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PSA Test (Prostate Cancer Screen)

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Calling all men! Gone are the days of embarrassing doctors' visits and rubber gloves to test for prostate trouble. Now you can test from your own home. But do you know where your prostate gland is? The prostate gland sits below the bladder and just in front of the rectum. The prostate grows very fast during puberty and then slowly as men grow older as it is charged by male hormones. The fluid in the prostate nourishes and protects sperm cells in semen and that’s why semen is more of a liquid.

The urethra that you urinate from and release semen from, actually travels through the center of the prostate. This area around the urethra can keep growing with age and can sometimes cause a benign area of pain. Meaning it is not cancer but can press on the urethra and cause pain and problems urinating so is still serious and must be treated. Prostate cancer is the second most common cancer among men after skin cancer and there are more than 2 million US male prostate cancer survivors.

That is because it is often very responsive to treatment. In the very first stages of prostate cancer it is very unlikely to have any symptoms. However once the disease has advanced, the symptoms are:

  • A need to urinate frequently, especially at night.
  • Problems starting urination or holding back your urine.
  • Weak or interrupted urine flow.
  • Painful or burning urination.
  • Difficulty getting an erection or a painful ejaculation.
  • Blood in semen or urine
  • Bone pains
  • Pelvic discomfort

There are higher risk factors for some:

  • Your risk of prostate cancer increases as you get older.
  • Dark skinned men have a greater risk of prostate cancer than do men of other skin colors. It’s not clear why but prostate cancer is also more likely to be aggressive or advanced.
  • Family history of prostate or breast cancer. If men in your family have had prostate cancer, your risk may be increased. Also, if you have a family history of genes that increase the risk of breast cancer (BRCA1 or BRCA2) or a very strong family history of breast cancer, your risk of prostate cancer may be higher.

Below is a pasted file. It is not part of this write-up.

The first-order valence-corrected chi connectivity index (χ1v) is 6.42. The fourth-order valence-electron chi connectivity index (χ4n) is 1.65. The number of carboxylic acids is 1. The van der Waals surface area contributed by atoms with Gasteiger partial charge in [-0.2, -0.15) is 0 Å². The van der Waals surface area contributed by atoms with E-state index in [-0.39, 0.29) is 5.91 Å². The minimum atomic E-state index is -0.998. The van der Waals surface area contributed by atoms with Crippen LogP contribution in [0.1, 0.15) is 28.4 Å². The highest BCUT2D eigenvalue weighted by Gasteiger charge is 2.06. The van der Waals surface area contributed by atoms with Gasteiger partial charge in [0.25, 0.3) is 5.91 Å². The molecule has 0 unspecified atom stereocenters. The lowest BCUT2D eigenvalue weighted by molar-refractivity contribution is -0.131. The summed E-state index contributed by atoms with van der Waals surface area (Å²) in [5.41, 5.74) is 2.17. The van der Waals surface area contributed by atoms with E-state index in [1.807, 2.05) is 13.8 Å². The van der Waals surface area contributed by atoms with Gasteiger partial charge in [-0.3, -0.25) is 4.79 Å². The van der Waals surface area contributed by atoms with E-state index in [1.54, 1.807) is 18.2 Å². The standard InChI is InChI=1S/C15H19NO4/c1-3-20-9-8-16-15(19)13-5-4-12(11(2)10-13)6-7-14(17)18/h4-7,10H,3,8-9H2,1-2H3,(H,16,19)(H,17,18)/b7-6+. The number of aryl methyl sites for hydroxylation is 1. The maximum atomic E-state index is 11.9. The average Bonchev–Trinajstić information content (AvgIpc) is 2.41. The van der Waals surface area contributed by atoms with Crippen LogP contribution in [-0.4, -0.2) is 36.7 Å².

• Obesity.

There are a lot of cells in the prostate but the cancer develops from the actual gland cells. This is named Adenocarcinoma. Other types of cancer can also start in the prostate gland but are rare, including:

  • Sarcomas
  • Small cell carcinomas
  • Neuroendocrine tumors (other than small cell carcinomas)
  • Transitional cell carcinomas

There is much debate on the diagnosis and treatment of prostate cancer as often, not always, prostate cancer will grow slowly and men who have died from other causes have had slow growing prostate cancer that was not detected and caused no symptoms.

The PSA test at Home:-

To save an initial trip to the doctors, a PSA or prostate home test is now available. It actually tests the prostate specific antigen (PSA) levels in your bloodstream or urine which if raised can mean the gland is enlarged or cancerous. If you levels are high you must see a doctor for further consultation.

Features and benefits:

  • Have an initial easy to use test in your own home
  • Easy to read the levels/results
  • See results in 10 minutes

PSA Test (Prostate Cancer Screen)

Making a decision to get tested for Prostate Cancer is a serious one as this type of cancer grows very slow and many males can carry it for some time before any symptoms start to show or the cancer progresses. There are various factors and information that can help you decide, in the resources and links below. Read through this information to make an informed decision about your body.

American Cancer Society: www.cancer.org

Prostate Specific Antigen Testing: www.cancer.net

Test yourself from Home: www.hometests.com

Benefits, limitations and risks of getting tested: www.mayoclinic.org